Take these two steps before you decide it’s time to file.
Deciding to file bankruptcy is a serious decision that shouldn’t be taken lightly. It’s important to weigh the pros and cons of bankruptcy and understand how they apply in your financial situation. You also need to explore all the alternatives to bankruptcy to make sure it’s the best solution for your needs.
This guide walks you through these two important considerations, so you can make an informed decision as you move forward.
Step 1: Weigh the pros and cons of bankruptcy
Understandably, you may be concerned about the downsides of filing bankruptcy. However, the potential negatives are outweighed by the benefits in many situations. This table overviews the basic pros and cons that you need to consider:
- You can get a fresh start with your finances
- Most (not all) of your obligations will be forgiven
- Calls from creditors and collectors will stop
- You will be protected from wage garnishment and court actions
- You could be debt-free in as few as 9 months
- Bankruptcy will negatively impact your credit for at least six years
- Any assets that are not exempt will be liquidated to pay your creditors
- Bankruptcy can be more costly than you might think
- It requires a full and continuous financial disclosure
- The filing will become a public record
The benefits of bankruptcy
Getting a fresh financial start
Being mired in debt can be exhausting. Juggling bills and dealing with calls from creditors and collectors can be a constant source of stress. Getting a fresh start by completing a bankruptcy filing will get that weight off your shoulders. You can move forward without all that debt weighing you down and holding you back from your goals.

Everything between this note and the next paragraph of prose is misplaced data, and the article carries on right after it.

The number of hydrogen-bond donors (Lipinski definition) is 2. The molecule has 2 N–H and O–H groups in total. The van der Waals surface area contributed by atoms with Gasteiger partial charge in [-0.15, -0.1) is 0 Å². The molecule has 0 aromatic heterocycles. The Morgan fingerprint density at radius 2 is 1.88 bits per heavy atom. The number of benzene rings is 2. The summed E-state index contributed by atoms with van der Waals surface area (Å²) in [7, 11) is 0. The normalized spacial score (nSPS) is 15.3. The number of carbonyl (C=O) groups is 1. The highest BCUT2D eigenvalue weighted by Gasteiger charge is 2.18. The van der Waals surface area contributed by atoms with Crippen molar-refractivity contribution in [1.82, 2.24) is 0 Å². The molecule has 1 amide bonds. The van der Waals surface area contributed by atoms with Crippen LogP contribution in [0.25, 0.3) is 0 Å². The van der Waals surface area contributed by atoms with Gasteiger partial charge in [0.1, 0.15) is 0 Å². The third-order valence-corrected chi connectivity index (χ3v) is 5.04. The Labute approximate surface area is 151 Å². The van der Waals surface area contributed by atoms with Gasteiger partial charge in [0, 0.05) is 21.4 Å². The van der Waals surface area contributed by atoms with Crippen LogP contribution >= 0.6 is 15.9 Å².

And while you will face some credit damage from bankruptcy discharge, it can stop the continuous damage you may be facing now. You can start rebuilding your credit, instead of continuing to face penalties from missed payments, charge-offs, and debt collections.
Most (not all) of your obligations will be cleared
Any unsecured debts (credit cards, lines of credit, personal loans, payday loans and tax debts) will be cleared during bankruptcy. That means fewer bills to worry about, so it’s easier to balance your budget.
There are some obligations that you won’t be able to clear. Any child or spousal support payments will continue, as well as payments for other court judgments. Student loans may be cleared in some cases, but only if you’ve been out of school for seven years or more.
Stopping the harassing collection attempts
Creditors and collectors can be aggressive when seeking payment. They make demands and even threats about what will happen if you don’t pay. You may be scared to even answer the phone or check your voicemail. You may also flood your mailbox, your inbox and text messages.
Filing for bankruptcy stops all these interactions because of the Stay of Proceedings. The minute you file, an automatic stay is issued. All collection attempts stop, so even before the final discharge of your balances, you’ll get relief.
No more wage garnishment or court actions